Today at the park, burrowed in the depths of your stroller, you slept under the green crochet throw your grandmother made decades ago.
I wonder whether you dreamed the magic I saw for both of us.
Shining green hills, blustering mountains of grey-blue clouds in the sky, river stones, orange yarrow, dirt paths pelted to smoothness by last week’s thunderstorm.
As you slept I pictured you growing up here, each weekend a new treasure hunt for beetles, moss, leaves.
The little grassy knoll over there will be the perfect place to learn how to hit a baseball; on the asphalt path along the river you will pedal ferocity on your training wheels; and, lord, the ducks swimming upstream below the iron bridge will harrow your new soul with delight.
I felt your future thrill.
Not like last night, which was hot with despair. Can I mother? I asked the darkness. Can I mother well? If yes, then how?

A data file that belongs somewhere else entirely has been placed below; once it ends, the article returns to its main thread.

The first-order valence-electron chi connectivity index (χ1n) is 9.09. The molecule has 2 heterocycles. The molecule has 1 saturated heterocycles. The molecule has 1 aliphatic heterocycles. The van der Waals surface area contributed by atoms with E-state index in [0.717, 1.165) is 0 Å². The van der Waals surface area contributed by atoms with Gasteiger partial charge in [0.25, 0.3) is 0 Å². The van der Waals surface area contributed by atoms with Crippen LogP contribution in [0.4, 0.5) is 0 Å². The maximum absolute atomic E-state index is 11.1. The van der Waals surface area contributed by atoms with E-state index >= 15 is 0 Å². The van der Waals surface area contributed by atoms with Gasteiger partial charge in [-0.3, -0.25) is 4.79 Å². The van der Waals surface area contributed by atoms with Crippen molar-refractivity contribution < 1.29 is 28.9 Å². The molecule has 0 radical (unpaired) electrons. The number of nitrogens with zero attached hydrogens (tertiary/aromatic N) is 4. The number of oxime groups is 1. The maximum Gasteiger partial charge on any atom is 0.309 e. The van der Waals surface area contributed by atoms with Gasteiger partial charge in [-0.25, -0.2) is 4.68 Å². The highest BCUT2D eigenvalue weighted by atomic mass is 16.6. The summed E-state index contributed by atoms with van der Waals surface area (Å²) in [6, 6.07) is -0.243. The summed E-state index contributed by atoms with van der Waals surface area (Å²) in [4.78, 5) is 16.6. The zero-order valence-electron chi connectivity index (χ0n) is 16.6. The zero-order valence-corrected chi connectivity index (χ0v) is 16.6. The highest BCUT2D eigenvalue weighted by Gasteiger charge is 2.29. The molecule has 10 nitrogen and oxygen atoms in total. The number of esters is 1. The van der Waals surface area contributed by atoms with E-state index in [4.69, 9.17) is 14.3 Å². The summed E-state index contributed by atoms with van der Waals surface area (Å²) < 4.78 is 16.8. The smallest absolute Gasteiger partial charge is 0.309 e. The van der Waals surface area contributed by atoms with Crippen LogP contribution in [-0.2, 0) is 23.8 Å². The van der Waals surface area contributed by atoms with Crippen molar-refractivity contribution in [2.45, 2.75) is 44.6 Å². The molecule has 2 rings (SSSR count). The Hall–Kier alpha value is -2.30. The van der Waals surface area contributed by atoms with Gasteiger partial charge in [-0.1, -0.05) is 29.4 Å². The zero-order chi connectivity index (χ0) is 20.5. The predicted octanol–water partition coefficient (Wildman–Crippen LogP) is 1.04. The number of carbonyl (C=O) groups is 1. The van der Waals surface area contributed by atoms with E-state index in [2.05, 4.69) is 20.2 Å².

Was I prepared for it to be this hard forever?
The hills just to the east were invisible last night.
But today, this morning, at the park, as I packed you back into the car, I let go of your hand for the first time of millions, and breathing rushed in.
I entrusted future you this morning to that glorious viridian oasis, and I heard the stories you will tell your children and grandchildren, of the days we spent untethered, flushed with wonder, exploring everything beyond reach.